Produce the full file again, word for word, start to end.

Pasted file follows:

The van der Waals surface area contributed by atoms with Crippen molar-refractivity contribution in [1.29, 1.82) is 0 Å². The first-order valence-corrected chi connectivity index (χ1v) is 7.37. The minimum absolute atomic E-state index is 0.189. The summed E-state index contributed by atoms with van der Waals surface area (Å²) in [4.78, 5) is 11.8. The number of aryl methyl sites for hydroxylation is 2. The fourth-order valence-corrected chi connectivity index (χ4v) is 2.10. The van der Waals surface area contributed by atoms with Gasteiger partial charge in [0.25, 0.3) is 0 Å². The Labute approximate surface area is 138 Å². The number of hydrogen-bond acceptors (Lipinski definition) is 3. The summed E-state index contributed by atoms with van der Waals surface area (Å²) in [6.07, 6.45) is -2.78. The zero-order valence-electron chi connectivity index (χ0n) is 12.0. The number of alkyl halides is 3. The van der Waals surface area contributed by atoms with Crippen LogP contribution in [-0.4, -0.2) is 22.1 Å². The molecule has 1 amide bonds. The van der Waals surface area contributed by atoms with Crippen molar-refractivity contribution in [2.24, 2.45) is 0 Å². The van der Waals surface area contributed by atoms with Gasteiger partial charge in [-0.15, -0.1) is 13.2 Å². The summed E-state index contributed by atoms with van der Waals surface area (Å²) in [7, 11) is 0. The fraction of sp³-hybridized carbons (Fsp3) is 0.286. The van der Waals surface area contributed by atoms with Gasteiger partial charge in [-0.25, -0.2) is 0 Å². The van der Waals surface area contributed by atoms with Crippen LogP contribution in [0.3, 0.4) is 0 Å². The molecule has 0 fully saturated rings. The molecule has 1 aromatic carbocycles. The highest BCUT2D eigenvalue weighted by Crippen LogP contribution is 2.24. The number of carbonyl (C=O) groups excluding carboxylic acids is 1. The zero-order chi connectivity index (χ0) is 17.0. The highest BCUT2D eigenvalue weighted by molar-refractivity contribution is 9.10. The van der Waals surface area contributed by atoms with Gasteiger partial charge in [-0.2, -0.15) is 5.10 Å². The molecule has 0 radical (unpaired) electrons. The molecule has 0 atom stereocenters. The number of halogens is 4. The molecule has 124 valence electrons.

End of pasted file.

The van der Waals surface area contributed by atoms with Crippen molar-refractivity contribution in [1.29, 1.82) is 0 Å². The first-order valence-corrected chi connectivity index (χ1v) is 7.37. The minimum absolute atomic E-state index is 0.189. The summed E-state index contributed by atoms with van der Waals surface area (Å²) in [4.78, 5) is 11.8. The number of aryl methyl sites for hydroxylation is 2. The fourth-order valence-corrected chi connectivity index (χ4v) is 2.10. The van der Waals surface area contributed by atoms with Gasteiger partial charge in [0.25, 0.3) is 0 Å². The Labute approximate surface area is 138 Å². The number of hydrogen-bond acceptors (Lipinski definition) is 3. The summed E-state index contributed by atoms with van der Waals surface area (Å²) in [6.07, 6.45) is -2.78. The zero-order valence-electron chi connectivity index (χ0n) is 12.0. The number of alkyl halides is 3. The van der Waals surface area contributed by atoms with Crippen LogP contribution in [-0.4, -0.2) is 22.1 Å². The molecule has 1 amide bonds. The van der Waals surface area contributed by atoms with Crippen molar-refractivity contribution in [2.24, 2.45) is 0 Å². The van der Waals surface area contributed by atoms with Gasteiger partial charge in [-0.15, -0.1) is 13.2 Å². The summed E-state index contributed by atoms with van der Waals surface area (Å²) in [7, 11) is 0. The fraction of sp³-hybridized carbons (Fsp3) is 0.286. The van der Waals surface area contributed by atoms with Gasteiger partial charge in [-0.25, -0.2) is 0 Å². The van der Waals surface area contributed by atoms with Crippen LogP contribution in [0.3, 0.4) is 0 Å². The molecule has 0 fully saturated rings. The molecule has 1 aromatic carbocycles. The highest BCUT2D eigenvalue weighted by Crippen LogP contribution is 2.24. The number of carbonyl (C=O) groups excluding carboxylic acids is 1. The zero-order chi connectivity index (χ0) is 17.0. The highest BCUT2D eigenvalue weighted by molar-refractivity contribution is 9.10. The van der Waals surface area contributed by atoms with Gasteiger partial charge in [-0.2, -0.15) is 5.10 Å². The molecule has 0 radical (unpaired) electrons. The molecule has 0 atom stereocenters. The number of halogens is 4. The molecule has 124 valence electrons.